The Adventures of Charlie and Tutu is a Kuboian animated television series created by John Axim and produced by Axim Films, Nightlife Animated Productions (series one) and Bubblegum Studios (series two to four). A slice-of-life series, the show focuses on two children who attempt to find constructive ways to live their lives due to not being able to attend school.
The Adventures of Charlie and Tutu ran for four series; the first two series aired on Bumper's Block from 1994 to 1995, a third series debuted on Vision 1 in 1997, with the fourth and final series debuting on KT in 1999. After the show ended production, reruns continued to air on KT until 2008. It was the first Kuboian animated television series to be produced using digital ink.
Despite the show concluding in 1999, it continued as a franchise, spawnining multiple video games and merchandise during the early and mid-2000s.
- 1 Premise and setting
- 2 Cast and characters
- 3 Production
- 4 Music
- 5 Episodes
- 6 VHS and DVD releases
- 7 Video games
- 8 Other ventures
- 9 Reception
- 10 International broadcast
- 11 See also
Premise and setting
Charlie, a thirteen year-old girl, and Tutu, an eleven year-old boy, are two siblings who share a close bond with each other. Neither have attended school a day in their lives due to a lack of a school in their town. Lacking friends close to their age, the siblings try to find ways to keep themselves occupied.
The main setting of the show, Axim Street (named after show creator John Axim), is a moderately populated urban district. Recurring areas seen on the show include a music shop where Charlie and Tutu sometime buy vinyl records, a bowling centre and a museum where Charlie volunteers.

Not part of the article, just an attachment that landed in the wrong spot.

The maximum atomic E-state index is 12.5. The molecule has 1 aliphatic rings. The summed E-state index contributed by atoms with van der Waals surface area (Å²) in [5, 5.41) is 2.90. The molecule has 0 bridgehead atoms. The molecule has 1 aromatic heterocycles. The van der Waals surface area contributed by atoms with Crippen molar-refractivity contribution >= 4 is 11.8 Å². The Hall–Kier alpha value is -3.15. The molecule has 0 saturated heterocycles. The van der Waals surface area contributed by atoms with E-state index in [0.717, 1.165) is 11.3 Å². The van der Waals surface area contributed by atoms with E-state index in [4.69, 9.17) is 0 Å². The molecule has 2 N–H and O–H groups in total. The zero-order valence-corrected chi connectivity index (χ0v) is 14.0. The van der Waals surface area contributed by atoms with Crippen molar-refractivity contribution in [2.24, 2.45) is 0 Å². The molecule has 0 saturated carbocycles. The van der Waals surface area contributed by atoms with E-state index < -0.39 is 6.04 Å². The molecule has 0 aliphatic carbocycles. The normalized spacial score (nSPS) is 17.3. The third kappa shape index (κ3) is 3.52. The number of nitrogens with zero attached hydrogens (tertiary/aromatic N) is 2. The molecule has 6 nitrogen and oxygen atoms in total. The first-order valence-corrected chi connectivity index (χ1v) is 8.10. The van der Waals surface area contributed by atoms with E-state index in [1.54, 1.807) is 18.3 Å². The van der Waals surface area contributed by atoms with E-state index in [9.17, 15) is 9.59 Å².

The show and its episodes focus a lot on using optimism and/or creativity in order to solve one's problems and try out new things. Although the early series are tame, the show becomes more drama-based later on, with episodes centred around the consequences on making impulsive decisions.
Narration by show creator John Axim is provided at the start of every episode, and sometimes also a bit after the start of the episode. The show's characters occasionally speak to the audience when they are alone.
Cast and characters
Main article: The Adventures of Charlie and Tutu/Characters
|Character||Series 1||Series 2||Series 3||Series 4|
|Charlie||Julia Rose Tucker|
|Mr. Racket||Darren Marion|
|Xyam||Cavin Royal||Benjamin Rockson|
|Petunia||uncredited voice actress||Eve Karpf||Jenny Thomas|
|Mr. Swindle||Lenny Carter|
|Floyd||No dialogue||Felix Olajide|
|Winnie||No dialogue||Winnie Porter|
|Mr. Ball||Darren Marion|
|Zeke||No dialogue||Emily Merletta|
|Mrs. Racket||Emily Merletta|
|Flint||Darren Marion||Peter Wilds|
Julia Rose Tucker, Lucy Hudson and Felix Olajide also voice several additional characters, as do Judith Rose, Barney Taylor and Gregory Rover. Canadian-American actress Tara Strong guest stars as an American news reporter in an episode of the fourth series. British actor David Holt also provides additional voices from the third series.